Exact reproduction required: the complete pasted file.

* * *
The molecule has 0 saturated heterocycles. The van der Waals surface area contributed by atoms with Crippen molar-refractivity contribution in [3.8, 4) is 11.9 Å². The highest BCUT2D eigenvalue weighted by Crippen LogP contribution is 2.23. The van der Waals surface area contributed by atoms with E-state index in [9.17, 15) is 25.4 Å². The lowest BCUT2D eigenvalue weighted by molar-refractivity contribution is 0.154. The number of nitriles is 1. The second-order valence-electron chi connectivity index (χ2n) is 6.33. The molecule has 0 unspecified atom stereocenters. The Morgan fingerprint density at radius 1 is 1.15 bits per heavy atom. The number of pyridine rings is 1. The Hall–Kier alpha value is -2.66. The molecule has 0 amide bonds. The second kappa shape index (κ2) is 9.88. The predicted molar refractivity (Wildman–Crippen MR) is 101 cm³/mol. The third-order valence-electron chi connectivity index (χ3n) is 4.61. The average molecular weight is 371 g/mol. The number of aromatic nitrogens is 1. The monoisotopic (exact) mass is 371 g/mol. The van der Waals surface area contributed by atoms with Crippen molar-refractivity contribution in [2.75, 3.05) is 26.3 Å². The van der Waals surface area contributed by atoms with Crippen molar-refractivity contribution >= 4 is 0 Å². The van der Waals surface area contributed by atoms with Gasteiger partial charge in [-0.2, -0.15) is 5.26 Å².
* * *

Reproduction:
The molecule has 0 saturated heterocycles. The van der Waals surface area contributed by atoms with Crippen molar-refractivity contribution in [3.8, 4) is 11.9 Å². The highest BCUT2D eigenvalue weighted by Crippen LogP contribution is 2.23. The van der Waals surface area contributed by atoms with E-state index in [9.17, 15) is 25.4 Å². The lowest BCUT2D eigenvalue weighted by molar-refractivity contribution is 0.154. The number of nitriles is 1. The second-order valence-electron chi connectivity index (χ2n) is 6.33. The molecule has 0 unspecified atom stereocenters. The Morgan fingerprint density at radius 1 is 1.15 bits per heavy atom. The number of pyridine rings is 1. The Hall–Kier alpha value is -2.66. The molecule has 0 amide bonds. The second kappa shape index (κ2) is 9.88. The predicted molar refractivity (Wildman–Crippen MR) is 101 cm³/mol. The third-order valence-electron chi connectivity index (χ3n) is 4.61. The average molecular weight is 371 g/mol. The number of aromatic nitrogens is 1. The monoisotopic (exact) mass is 371 g/mol. The van der Waals surface area contributed by atoms with Crippen molar-refractivity contribution in [2.75, 3.05) is 26.3 Å². The van der Waals surface area contributed by atoms with Crippen molar-refractivity contribution >= 4 is 0 Å². The van der Waals surface area contributed by atoms with Gasteiger partial charge in [-0.2, -0.15) is 5.26 Å².